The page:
When Cake's single "Going the Distance" broke big in 1996, American modern-rock radio was still heavy with third-echelon grungemeisters. "Going the Distance," with its lean trumpet hook, deadpan vocals and a vibe that seemed overwhelmingly snide, sat uneasily amid the walls of processed guitars and carefully postured angst. But somehow the tune became a runaway hit, propelling the band's sophomore release, Fashion Nugget, past sales of a million and a half. Responding to that success at least as much as to their snarky sound, critics everywhere quickly categorized the group as a clowning one-hit wonder, and simply waited for Cake to go away.
Yet Cake didn't. Instead, while I Mother Earth and Seven Mary Three went back to whatever the hell their jobs were before Lollapalooza, the Sacramento quintet went on to release a string of hit singles. Now it's six years later, and the carefully postured angst has largely turned to inarticulate anger. Cake, however, find themselves once again sitting uneasily amid the walls of processed guitars with a new hit, "Short Skirt/Long Jacket."
"When I hear us played on the radio, it seems really out of place. Between two really heroic rock guitar songs, there's a Cake song. It seems wrong," muses songwriter/vocalist John McCrea, adding, "I shouldn't say that, though. They might stop playing us if I keep repeating that."
McCrea himself marvels at Cake's continued success, given both the industry's fickle nature and its tastemakers' less-than-glowing opinions regarding the outfit.
"All of the bands we started out with, in the mid-'90s, three years after we released our first album they didn't exist anymore. All the really serious music turned out to be the novelty, and the novelty music is well, it's probably still novelty music to a lot of Rolling Stone writers," he says with a laugh. "There's something about us that seems cheap to someone who came of age during the '60s, with that surging, heroic idea of music." The critics' aversion to Cake's music is likely due to the band's near-tangible irreverence toward rock 'n' roll dogma and pop culture in general. If commercial rock were a Creative Writing class, Cake would sit in the back of the room, entertaining all within earshot by coolly and quietly eviscerating those eager to stand up front and spew their cliched, overwrought passions. This disregard for FM convention has endeared the band to an army of pundits sick of radio's homogeneity but distrustful of indie-rock's hipsterism. It's also been a part of Cake's modus operandi since day one, when the ubiquity of big-guitar bands inspired them to present a true alternative. "By default, we knew we didn't want to have loud guitars," says McCrea. "There's nothing wrong with loud guitars, but those big, fat-ass guitars — we thought it was just like a great big Ford Excursion, or whatever. For us, it just didn't seem right. It's not a "might makes right' musical aesthetic; it's more of a "less is more' thing. And that right there is subversive to almost the entirety of American culture."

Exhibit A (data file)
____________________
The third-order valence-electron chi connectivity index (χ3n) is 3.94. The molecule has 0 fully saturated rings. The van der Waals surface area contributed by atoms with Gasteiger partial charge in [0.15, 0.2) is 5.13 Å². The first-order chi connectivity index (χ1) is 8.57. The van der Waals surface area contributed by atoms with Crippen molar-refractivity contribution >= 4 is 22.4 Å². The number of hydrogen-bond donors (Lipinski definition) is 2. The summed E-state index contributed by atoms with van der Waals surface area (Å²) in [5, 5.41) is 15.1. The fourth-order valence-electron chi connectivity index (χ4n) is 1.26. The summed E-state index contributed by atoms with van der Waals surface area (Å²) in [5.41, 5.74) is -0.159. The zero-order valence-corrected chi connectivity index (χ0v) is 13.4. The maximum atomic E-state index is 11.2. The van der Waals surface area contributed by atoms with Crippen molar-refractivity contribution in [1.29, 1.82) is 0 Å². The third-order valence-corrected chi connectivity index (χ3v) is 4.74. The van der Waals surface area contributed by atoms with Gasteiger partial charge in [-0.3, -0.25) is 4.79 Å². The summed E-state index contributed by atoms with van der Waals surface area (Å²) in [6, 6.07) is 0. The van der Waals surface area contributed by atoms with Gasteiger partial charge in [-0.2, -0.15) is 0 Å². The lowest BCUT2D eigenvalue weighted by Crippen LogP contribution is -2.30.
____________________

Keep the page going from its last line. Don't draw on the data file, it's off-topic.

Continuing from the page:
While Cake's fourth album, Comfort Eagle, contains plenty of the group's trademarked taut, groovy tuneage and casually revelatory attitude, there are more guitars afoot than on previous outings. McCrea attributes the current disc's more rocking moments to the realization that some songs just call for "this chunk-chunk-chunk, chugging guitar sound." He's quick to stress, however, that the album never approaches "wide-load," an adjective the songwriter constantly uses to describe everything from radio's current sounds to our nation's insatiable appetite for more, and more stimulating, input.
"It's funny how the different facets of our culture mirror each other," McCrea says. "Music sounds like really, really huge SUVs barreling down the road right now. Everybody wants to turn it up, wants more, wants their life to be a wide-load experience. It's almost like we're all sort of jaded, and we have to keep turning the volume up, louder and louder. Or the hot sauce has to be spicier and spicier.
"I don't think this album sounds like big dumb rock," he asserts. "There are just a couple of songs on there that have this early-'80s Cars-sounding guitar, or whatever. There were a lot of bands that were doing that stuff, and amazingly enough," he laughs, "there are even more bands who are doing it right now."